I feel that there should be a <= 700 MB iso image available for burning to a CD. As many have mentioned it's easier to share out CD's than it is to share out USB sticks. That on it's own is reason enough to insure that such an image remains available. Should it be a fully featured desktop? Yes, in the most ideal situation, but that requires choosing one library suite (GTK / Qt, etc) and tailoring your apps to it. The route Ubuntu has taken is to mix and mach apps from different libraries. This gives you a broader range of apps to choose from, and the best of all worlds, but it also bloats your install image.

But I also believe that there is room for a more feature filled larger image for USB thumb drives.

users Technically Challenged

paulparker's picture

IMHO the need for a DVD installation of system and basic services will remain for a while.

Many people around the world either do NOT have good internet services, or can NOT afford services available to them. Fro them to be able to obtain then use a system to do basic things is important.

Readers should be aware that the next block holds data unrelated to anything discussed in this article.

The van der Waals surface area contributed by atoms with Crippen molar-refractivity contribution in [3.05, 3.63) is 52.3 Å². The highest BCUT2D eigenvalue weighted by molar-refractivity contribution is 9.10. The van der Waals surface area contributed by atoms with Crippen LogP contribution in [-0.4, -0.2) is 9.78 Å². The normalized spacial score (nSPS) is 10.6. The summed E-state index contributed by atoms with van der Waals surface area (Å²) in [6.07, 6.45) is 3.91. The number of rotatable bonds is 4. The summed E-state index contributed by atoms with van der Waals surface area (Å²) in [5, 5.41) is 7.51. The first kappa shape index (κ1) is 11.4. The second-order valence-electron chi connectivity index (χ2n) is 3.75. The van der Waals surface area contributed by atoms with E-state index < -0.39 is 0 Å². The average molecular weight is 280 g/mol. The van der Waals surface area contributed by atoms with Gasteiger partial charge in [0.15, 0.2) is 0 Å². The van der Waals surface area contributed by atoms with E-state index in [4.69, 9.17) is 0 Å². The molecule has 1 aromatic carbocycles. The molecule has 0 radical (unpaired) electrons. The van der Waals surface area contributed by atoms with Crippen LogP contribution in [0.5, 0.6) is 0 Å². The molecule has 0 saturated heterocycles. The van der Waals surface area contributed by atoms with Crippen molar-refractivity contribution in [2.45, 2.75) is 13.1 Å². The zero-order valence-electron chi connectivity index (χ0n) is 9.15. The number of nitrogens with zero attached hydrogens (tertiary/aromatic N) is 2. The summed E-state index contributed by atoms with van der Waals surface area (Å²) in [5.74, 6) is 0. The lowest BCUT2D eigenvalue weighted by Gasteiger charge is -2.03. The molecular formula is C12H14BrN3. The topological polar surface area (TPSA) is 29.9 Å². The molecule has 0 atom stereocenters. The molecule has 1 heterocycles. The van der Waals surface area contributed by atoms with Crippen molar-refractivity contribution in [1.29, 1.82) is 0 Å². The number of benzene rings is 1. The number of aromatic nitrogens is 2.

When self moved from Microsoft XP to linux, had four versions to try, only one installed and worked to where was updated itself without my needing to be technical, or understand linux.

IF linux only for technical types, no problem, however most computer users like self, are "Technically Challenged".

Issue of whether easier to

paulparker's picture

Issue of whether easier to share out CD's than it is to share out USB sticks will be decided by those who do the sharing so need carry production costs for USB sticks versus CDs.

May USB sticks soon be as cheap as CDs ?

I do agree to a point here,

deckoff's picture

I do agree to a point here, but my relatively new desktop PC, bought 2009, has a really buggy BIOS which prevents from booting off USBs with GRUB2 or syslinux. I have 2 options:
1) CD